In conclusion, all examined doses of tegoprazan demonstrated a significantly faster onset of gastric pH increase and longer holding times above pH >4 and pH >6 up to 12 hours after evening dosing compared to dexlansoprazole.

ACKNOWLEDGEMENTS

This study was funded in full by HK inno.N Corp, Seoul, Korea.

CONFLICTS OF INTEREST

S.K., J.Y.N., B.K., and G.S.S. are employees of HK inno.N Corp, Seoul, Korea. None of the other authors have any intellectual property rights or significant financial interest in tegoprazan, the test product.

AUTHOR CONTRIBUTIONS

Study concept and design: H.Y.C., Y.H.K, H.S.L., K.S.B. Data acquisition: H.Y.C., Y.H.K., H.S.L., K.S.B. Data analysis and interpretation: S.H., H.Y.C., Y.H.K., K.S.B., G.S.S. Drafting of the manuscript: S.H. Critical revision of the manuscript for important intellectual content: S.C.C., S.K., J.Y.N., B.K. Statistical analysis: H.Y.C., Y.H.K., S.H. Obtained funding: K.S.B. Administrative, technical, or material support; study supervision: K.S.B. Approval of final manuscript: all authors.

Fig 1.

Figure 1.Subject disposition.
Gut and Liver 2023; 17: 92-99https://doi.org/10.5009/gnl220050

Fig 2.

Figure 2.Mean intragastric pH–time values over 12 hours after a single, evening oral dose of 50, 100, or 200 mg of tegoprazan or 60 mg of dexlansoprazole compared to the baseline. A breakfast meal was provided at the indicated time point (black arrow). A horizontal dashed line: pH=4, vertical dashed lines: time to reach pH 4 for tegoprazan group (left) and the dexlansoprazole group (right).
Gut and Liver 2023; 17: 92-99https://doi.org/10.5009/gnl220050

Fig 3.

Figure 3.Time (% of the total time, 12 hours) that gastric pH was >4, measured at baseline and subsequent to completion of the four treatment regimens in healthy volunteers. *p<0.001 of Tukey post hoc test, one-way analysis of variance, gray lines represent means, and error bars represent SDs.
Gut and Liver 2023; 17: 92-99https://doi.org/10.5009/gnl220050

Fig 4.

Figure 4.Mean±standard deviation plasma concentrations of tegoprazan and M1 versus time following a single oral dose of 50, 100, or 200 mg tegoprazan in (A) linear and (B) semilogarithmic scales.
Gut and Liver 2023; 17: 92-99https://doi.org/10.5009/gnl220050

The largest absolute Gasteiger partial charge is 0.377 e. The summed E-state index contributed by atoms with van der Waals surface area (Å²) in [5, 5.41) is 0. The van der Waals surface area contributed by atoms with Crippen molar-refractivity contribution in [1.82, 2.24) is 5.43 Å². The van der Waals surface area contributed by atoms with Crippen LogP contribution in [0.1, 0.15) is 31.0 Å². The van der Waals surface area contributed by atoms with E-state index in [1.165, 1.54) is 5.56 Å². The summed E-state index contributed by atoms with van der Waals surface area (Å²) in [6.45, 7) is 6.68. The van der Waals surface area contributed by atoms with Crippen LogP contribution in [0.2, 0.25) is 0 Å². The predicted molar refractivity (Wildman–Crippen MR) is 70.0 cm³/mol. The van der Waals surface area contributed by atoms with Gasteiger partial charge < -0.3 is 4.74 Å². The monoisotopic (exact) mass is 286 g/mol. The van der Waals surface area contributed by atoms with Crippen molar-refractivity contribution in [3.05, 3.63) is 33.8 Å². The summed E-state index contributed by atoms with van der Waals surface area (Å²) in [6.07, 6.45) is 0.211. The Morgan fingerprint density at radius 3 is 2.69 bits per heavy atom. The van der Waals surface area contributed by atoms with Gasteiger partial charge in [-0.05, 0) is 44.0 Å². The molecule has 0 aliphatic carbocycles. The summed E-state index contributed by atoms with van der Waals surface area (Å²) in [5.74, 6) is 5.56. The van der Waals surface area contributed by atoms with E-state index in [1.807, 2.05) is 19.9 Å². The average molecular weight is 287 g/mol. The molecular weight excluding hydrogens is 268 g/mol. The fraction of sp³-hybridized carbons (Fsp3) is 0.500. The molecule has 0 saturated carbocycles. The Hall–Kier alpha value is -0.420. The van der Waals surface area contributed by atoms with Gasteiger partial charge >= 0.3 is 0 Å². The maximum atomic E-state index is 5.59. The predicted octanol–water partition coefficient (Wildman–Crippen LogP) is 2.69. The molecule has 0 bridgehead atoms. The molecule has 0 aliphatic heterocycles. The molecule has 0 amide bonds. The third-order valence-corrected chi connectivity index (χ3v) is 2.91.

Table 1 Pharmacodynamic Parameters Following a Single Oral Dose of the Study Drugs

ParameterTegoprazanDexlansoprazole 60 mg
50 mg100 mg200 mg
Baseline
(n=12)
Post-dose
(n=12)
Baseline
(n=12)
Post-dose
(n=12)
Baseline
(n=12)
Post-dose
(n=12)
Baseline
(n=12)
Post-dose
(n=12)
0–12 hr (night-time)
Time pH >4, %8.48±5.3865.11±21.139.76±10.2165.61±20.838.54±4.5378.15±9.219.79±9.8937.78 ±1.08
Time pH >6, %2.16±1.8830.41±24.004.44±5.9933.85±19.043.39±2.7453.63±18.784.32±6.0617.76±9.11
IA, mmol∙hr/L1,415±617171±1431,523±592162±1381,390±616116±661,399±562697±257
% inhibition of IA-83.98±17.58-88.68±9.14-91.17±4.44-44.06±25.77
% inhibition of time pH ≤4-61.41±24.16-62.53±20.93-76.00±10.41-29.98±15.62
Median pH1.00±0.244.98±1.230.99±0.295.01±1.330.98±0.186.00±0.441.02±0.312.55±1.16
0–24 hr
Time pH >4, %13.33±9.8058.55±19.4113.12±9.9270.07±18.3114.09±8.1581.73±8.2913.36±8.7560.55±5.86
Time pH >6, %1.84±1.7925.97±19.693.49±3.5231.91±16.373.72±3.5548.44±15.393.56±3.9925.85±14.82
IA, mmol∙hr/L2,132±832355±2902,181±737230±1892,191±989142±882,268±956720±243
% inhibition of IA-78.18±26.97-88.78±9.80-93.46±3.47-64.66±15.92
% inhibition of time pH ≤4-51.35±24.95-66.22±18.04-78.87±8.73-53.96±8.57
Median pH1.34±0.594.57±1.251.29±0.585.10±1.071.13±0.235.90±0.491.13±0.274.98±0.60

Data are presented as mean±SD.

Time pH >4 (%), percentage of values greater than pH 4 during the course of gastric pH monitoring; Time pH >6 (%), percentage of values greater than pH 6 during the course of gastric pH monitoring; IA, integrated acidity.


Table 2 Pharmacokinetic Parameters of Tegoprazan and M1 Following a Single Oral Dose of 50, 100, or 200 mg of Tegoprazan

ParameterTegoprazanM1
50 mg (n=12)100 mg (n=12)200 mg (n=12)50 mg (n=12)100 mg (n=12)200 mg (n=12)
Cmax, ng/mL383±112970±1851,859±461141±47319±99660±222
AUClast, ng∙hr/mL2,469±6165,385±1,19011,512±2,6472,104±7044,790±96310,113±2,787
tmax, hr1.84 (0.83–3.00)1.42 (0.83–3.00)1.83 (0.87–2.00)11.90 (1.83–12.02)2.85 (2.83–12.00)7.42 (2.83–12.00)

Data are presented as mean±SD or median (range).

Cmax, maximum concentration; AUClast, area under the plasma concentration versus time curve from time 0 to the last measurable concentration; tmax, time of the maximum measured plasma concentration.


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Gut and Liver

Vol.17 No.1
January, 2023

pISSN 1976-2283
eISSN 2005-1212